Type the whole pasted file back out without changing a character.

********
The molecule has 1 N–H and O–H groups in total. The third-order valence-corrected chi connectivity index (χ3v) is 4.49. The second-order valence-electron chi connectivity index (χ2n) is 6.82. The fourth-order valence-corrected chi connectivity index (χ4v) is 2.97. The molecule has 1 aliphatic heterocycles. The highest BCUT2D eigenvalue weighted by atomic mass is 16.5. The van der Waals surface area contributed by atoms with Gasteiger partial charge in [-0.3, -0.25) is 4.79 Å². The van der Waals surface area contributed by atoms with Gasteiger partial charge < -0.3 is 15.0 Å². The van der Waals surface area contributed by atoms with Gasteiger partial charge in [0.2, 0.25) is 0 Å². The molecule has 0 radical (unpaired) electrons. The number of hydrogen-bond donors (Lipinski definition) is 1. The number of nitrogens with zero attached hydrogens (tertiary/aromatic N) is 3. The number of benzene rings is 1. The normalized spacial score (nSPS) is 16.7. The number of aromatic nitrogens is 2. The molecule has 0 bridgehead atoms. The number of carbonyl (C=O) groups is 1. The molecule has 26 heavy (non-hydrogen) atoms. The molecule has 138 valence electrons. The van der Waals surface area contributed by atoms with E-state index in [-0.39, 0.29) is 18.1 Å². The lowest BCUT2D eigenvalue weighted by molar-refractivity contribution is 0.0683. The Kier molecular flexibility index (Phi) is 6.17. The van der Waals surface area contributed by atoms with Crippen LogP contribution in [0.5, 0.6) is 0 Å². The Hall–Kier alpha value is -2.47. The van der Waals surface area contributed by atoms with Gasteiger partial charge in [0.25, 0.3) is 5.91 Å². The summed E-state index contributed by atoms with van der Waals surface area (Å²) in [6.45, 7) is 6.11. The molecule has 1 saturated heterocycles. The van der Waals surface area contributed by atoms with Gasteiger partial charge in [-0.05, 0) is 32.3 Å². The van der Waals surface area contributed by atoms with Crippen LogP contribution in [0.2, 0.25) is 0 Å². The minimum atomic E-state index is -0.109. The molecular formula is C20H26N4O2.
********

The molecule has 1 N–H and O–H groups in total. The third-order valence-corrected chi connectivity index (χ3v) is 4.49. The second-order valence-electron chi connectivity index (χ2n) is 6.82. The fourth-order valence-corrected chi connectivity index (χ4v) is 2.97. The molecule has 1 aliphatic heterocycles. The highest BCUT2D eigenvalue weighted by atomic mass is 16.5. The van der Waals surface area contributed by atoms with Gasteiger partial charge in [-0.3, -0.25) is 4.79 Å². The van der Waals surface area contributed by atoms with Gasteiger partial charge < -0.3 is 15.0 Å². The van der Waals surface area contributed by atoms with Gasteiger partial charge in [0.2, 0.25) is 0 Å². The molecule has 0 radical (unpaired) electrons. The number of hydrogen-bond donors (Lipinski definition) is 1. The number of nitrogens with zero attached hydrogens (tertiary/aromatic N) is 3. The number of benzene rings is 1. The normalized spacial score (nSPS) is 16.7. The number of aromatic nitrogens is 2. The molecule has 0 bridgehead atoms. The number of carbonyl (C=O) groups is 1. The molecule has 26 heavy (non-hydrogen) atoms. The molecule has 138 valence electrons. The van der Waals surface area contributed by atoms with E-state index in [-0.39, 0.29) is 18.1 Å². The lowest BCUT2D eigenvalue weighted by molar-refractivity contribution is 0.0683. The Kier molecular flexibility index (Phi) is 6.17. The van der Waals surface area contributed by atoms with Crippen LogP contribution in [0.5, 0.6) is 0 Å². The Hall–Kier alpha value is -2.47. The van der Waals surface area contributed by atoms with Gasteiger partial charge in [0.25, 0.3) is 5.91 Å². The summed E-state index contributed by atoms with van der Waals surface area (Å²) in [6.45, 7) is 6.11. The molecule has 1 saturated heterocycles. The van der Waals surface area contributed by atoms with Gasteiger partial charge in [-0.05, 0) is 32.3 Å². The van der Waals surface area contributed by atoms with Crippen LogP contribution in [0.2, 0.25) is 0 Å². The minimum atomic E-state index is -0.109. The molecular formula is C20H26N4O2.